Five Questions With: Dr. Robert C. Marchand

South County Hospital surgeon talks about MAKOplasty, a surgery for partial knee replacement and total hip replacements. More

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Five Questions With: Dr. Robert C. Marchand

COURTESY SOUTH COUNTY HOSPITAL
"I THINK most people would expect a higher level from their surgeon," said Dr. Robert C. Marchand, a South County Hospital surgeon.
Posted 12/5/11

South County Hospital continues to invest in the use of MAKOplasty surgery for partial knee and total hip replacements, surgeries that have become more frequent as Baby Boomers age. The surgical technique makes use of a robotic arm and real-time 3D imaging.

In December 2010, Dr. Robert C. Marchand performed the first MAKOplasty surgery for partial knee replacement in Rhode Island at South County Hospital. Fittingly, the first patient to undergo the new surgical technique was a robotics professor at the University of Rhode Island, who videotaped the procedure to use as a teaching resource in his classes.

Providence Business News asked Marchand to share his insights about how the new technique is changing the future or orthopedic surgery.

PBN: The addition of the use of MAKOplasty for total hip replacements at South County puts the hospital in the forefront in orthopedic surgery in New England, following the use of MAKOplasty for partial knee replacements. How has this translated to increase in demand from patients?

MARCHAND: We had, [historically], done about 75-to-89 partial knee replacements over the course of a year. With the addition of the robotic arm technology, South County Hospital has done about 420 – and I have done [slightly more than] 300 – during this last year.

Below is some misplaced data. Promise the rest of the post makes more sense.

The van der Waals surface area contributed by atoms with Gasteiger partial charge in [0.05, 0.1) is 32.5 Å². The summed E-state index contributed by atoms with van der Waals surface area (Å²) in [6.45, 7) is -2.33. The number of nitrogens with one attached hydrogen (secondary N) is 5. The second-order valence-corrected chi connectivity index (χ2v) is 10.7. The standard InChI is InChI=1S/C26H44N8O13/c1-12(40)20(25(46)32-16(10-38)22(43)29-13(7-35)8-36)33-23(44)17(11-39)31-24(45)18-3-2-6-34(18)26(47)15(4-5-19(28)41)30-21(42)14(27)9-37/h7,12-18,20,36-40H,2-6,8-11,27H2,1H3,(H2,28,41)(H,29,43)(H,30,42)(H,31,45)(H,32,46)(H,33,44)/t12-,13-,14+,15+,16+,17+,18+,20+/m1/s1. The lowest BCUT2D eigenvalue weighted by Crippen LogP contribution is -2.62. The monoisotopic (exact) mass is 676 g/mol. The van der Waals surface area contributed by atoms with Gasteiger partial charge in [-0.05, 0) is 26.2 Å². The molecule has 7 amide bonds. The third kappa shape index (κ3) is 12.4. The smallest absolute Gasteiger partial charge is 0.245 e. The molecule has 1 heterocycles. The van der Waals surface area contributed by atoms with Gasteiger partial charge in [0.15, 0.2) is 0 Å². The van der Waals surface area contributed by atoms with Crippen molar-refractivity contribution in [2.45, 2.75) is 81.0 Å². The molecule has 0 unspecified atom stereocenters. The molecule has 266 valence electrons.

I think as people learn about the technology accuracy precision and reproducibility of the MAKOplasty hip procedure, I expect this will translate into similar results.

We are currently filling surgical schedules out though February now. We are also in negotiations to bring on another robotic arm to accommodate the growing demand. And, we are actively recruiting surgeons to the area.

PBN: The surgeon controlled robot arm with a “virtual GPS” for the body with real-time 3D images – is this the future of surgery?

MARCHAND: Good question. There is ongoing controversy concerning the use of robots and navigation. [There are] concerns are expense, and whether there is a need to shoot for precision, when maybe being good is OK.

I think most people don’t try to be just average or good enough; I think most people would expect a higher level from their surgeon. I do think the applications of robots and navigation as a tool to improve results is here [to stay], and the application of this to other fields exists, too.

PBN: There have been an increasing number of complaints regarding hip replacements, particularly partial hip replacements. How is the MAKOplasty surgery different?

MARCHAND: This question, I think, refers to the metal on metal problems reported in [a recent article] in The New York Times. This is a complex issue and has no bearing on the MAKOplasty procedure. The MAKOplasty procedure is a traditional uncemented stem and cup placed with the assistance of the robotic arm. The articulation is metal on cross-linked poly or ceramic on cross-linked poly cups.

PBN: How important is the development of orthopedic excellent at South County Hospital for the financial well being of the hospital?

MARCHAND: This is probable more accurately answered by [others at the hospital]. But we are increasing our inpatient bed capacity to 20, the operating rooms are filled though February with elective joint replacements, and we are contracting for a second robotic arm. My operating room time has gone from 2 full days to 3.5 full days, so I think it is huge for the hospital.

PBN: Is there great interest from other orthopedic surgeons in the region in being trained on MAKOplasty?

MARCHAND: Good question; I have no idea. I hear a few want on staff to utilize the robotic arm. I think the first hurdle is believing in the use of knee resurfacing for knee arthritis. Then you have to believe in navigation; then you have to believe in the use of robotic arm precision. I am not sure if these concepts are readily accepted by all orthopedic surgeons.

I do know our entire group has or is being trained on the hip application [using] the robotic arm.

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